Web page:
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Why Do I Still Want to Drink?

Staying sober isn’t always easy

Photo by Uday Mittal on Unsplash

I’ve been dealing with some intense cravings lately.

Luckily, I haven’t given in to them.

What bothers me more than the cravings themselves is the fact that I have them at all.

I’ve experienced enormous consequences as a result of my drinking. I’ve repeatedly proven to myself and others that drinking will always come with disastrous consequences.

So why the **** do I want to drink so bad?

What is wrong with me that I crave something that destroys my life?

I’m Letting Myself Become Overwhelmed

Lately, I’ve been stuck in a bit of a funk.

I published one article on Medium, which was a big milestone for me.

But then, I started rereading over other things I’d written lately and became highly discouraged.

I decided most of it wasn’t publishable. I started questioning whether I wanted to pursue writing.

I convinced myself that I was going to fail before I even really tried.

Instead of continuing with my daily writing habit that I’d just begun to cultivate, I started binge-watching television and sleeping too much.

When I’m staying busy and accomplishing things, cravings are almost non-existent.

Feeling stuck and depressed makes the cravings grow stronger until there is an almost unbearable urge to drink. If it gets bad enough, these cravings can override my logic.

Logically I Shouldn’t Be struggling with Cravings at all

Unfortunately, humans, myself included, aren’t only motivated by logic. Emotions and physical cravings also dictate our actions and can distort rational thinking.

It still amazes me that when I’m struggling, my mind starts to create stories that make it ok to drink again. The following are only some of the consequences I’ve experienced in my twenty plus years of drinking:

  1. Being charged with felony evading arrest in a vehicle
  2. Being charged with DWI three times, one of which resulted in a conviction
  3. Losing my mind due to alcohol-induced psychosis and thinking everyone was out to kill me
  4. Physical withdrawal so bad that I was shaking, sweating, and puking for several days
  5. Estrangement from family and friends
  6. Loss of all my possessions and extreme financial insecurity
  7. Inability to hold down a job and failure to live up to my potential

And I could probably list many more, but it’s not necessary for my point. Logically, not only should I not want to drink the idea of ever drinking again should completely repel me. And, if I’m in the right mind space, I am sickened by the idea of drinking again.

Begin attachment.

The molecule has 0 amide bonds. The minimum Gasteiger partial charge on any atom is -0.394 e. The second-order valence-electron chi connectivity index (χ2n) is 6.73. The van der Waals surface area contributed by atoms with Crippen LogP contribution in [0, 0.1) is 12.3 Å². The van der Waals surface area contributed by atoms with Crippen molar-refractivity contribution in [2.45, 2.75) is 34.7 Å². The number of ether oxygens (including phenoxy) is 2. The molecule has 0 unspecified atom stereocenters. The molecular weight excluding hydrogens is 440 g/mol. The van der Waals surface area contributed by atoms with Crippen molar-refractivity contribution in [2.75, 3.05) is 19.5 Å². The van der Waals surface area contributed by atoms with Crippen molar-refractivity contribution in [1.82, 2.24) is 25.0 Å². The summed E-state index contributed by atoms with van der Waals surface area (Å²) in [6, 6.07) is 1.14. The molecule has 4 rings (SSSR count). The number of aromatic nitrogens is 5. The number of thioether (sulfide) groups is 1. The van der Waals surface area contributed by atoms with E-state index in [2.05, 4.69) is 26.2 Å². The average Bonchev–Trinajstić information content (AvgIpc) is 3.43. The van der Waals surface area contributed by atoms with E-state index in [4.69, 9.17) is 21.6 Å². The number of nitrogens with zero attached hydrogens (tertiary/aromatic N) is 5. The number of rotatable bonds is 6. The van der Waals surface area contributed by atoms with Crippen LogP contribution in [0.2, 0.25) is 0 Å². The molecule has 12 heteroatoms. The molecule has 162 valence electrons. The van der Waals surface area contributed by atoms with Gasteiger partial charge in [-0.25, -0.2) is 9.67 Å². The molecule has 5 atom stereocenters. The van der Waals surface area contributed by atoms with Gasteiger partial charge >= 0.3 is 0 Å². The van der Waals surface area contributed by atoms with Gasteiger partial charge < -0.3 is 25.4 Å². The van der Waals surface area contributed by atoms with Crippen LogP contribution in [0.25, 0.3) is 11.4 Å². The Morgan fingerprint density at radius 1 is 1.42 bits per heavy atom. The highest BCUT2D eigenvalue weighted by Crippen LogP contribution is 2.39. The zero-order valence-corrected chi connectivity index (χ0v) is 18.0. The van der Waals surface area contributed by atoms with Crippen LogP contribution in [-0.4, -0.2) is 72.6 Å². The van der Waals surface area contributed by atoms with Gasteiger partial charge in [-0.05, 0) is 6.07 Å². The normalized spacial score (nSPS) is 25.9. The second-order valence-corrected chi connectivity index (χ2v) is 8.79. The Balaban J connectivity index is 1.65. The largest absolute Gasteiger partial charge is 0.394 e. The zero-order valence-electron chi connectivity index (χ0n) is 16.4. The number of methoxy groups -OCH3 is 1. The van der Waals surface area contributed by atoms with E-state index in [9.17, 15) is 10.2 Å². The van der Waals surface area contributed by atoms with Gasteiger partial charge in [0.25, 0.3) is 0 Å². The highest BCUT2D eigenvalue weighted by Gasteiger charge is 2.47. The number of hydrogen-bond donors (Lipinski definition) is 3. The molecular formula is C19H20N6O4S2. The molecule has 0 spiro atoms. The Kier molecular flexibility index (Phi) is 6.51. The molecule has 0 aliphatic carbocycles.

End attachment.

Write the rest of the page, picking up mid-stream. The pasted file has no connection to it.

It’s incredible that by simply not drinking, most of these issues are no longer there. I’ve never been arrested sober. I don’t feel and act crazy when I’m sober. I still have career and monetary issues, but I have a chance to do something about that.

Quitting Drinking Is Hard No Matter How Long You Have Been Doing It

I got arrested for evading arrest in a vehicle when I was 19. At that point, I hadn’t experienced a lot of the consequences that I would experience over the next twenty years. But, in many ways, it was harder to be sober then than it is now.

I stayed sober for a year and a half due to getting busted that first time. But I was miserable a lot of the time. Despite there being plenty of evidence that alcohol was messing up my life, in my mind, I couldn’t have a problem because I was too young.

The older I get, the easier it has been to see and accept that alcohol is a problem. But on the flip side, the habit also has become more ingrained over time.

So, for me, early sobriety is equally challenging as getting sober later on but for different reasons. Trying to quit early on the issue is more accepting that a problem even exists. As time progresses, it became impossible to deny that it was a problem, but it also became much more challenging to quit due to the strengthening of addiction.

So, I really shouldn’t beat myself up so much for still having cravings despite all the consequences I’ve experienced.

However, I also should recognize that there are things I can do to minimize these cravings. Staying productive and maintaining healthy habits seems to be my best defense.




Personal stories on health, relationships, and a holistic approach to happiness. Wholistique is about Growth not Change. We DO NOT want to fix You because You are not broken. We want to shift your perception of reality and to empower you with the proper tools to navigate life.

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David Pate

David Pate

MA in Sociology, guitarist, person in recovery

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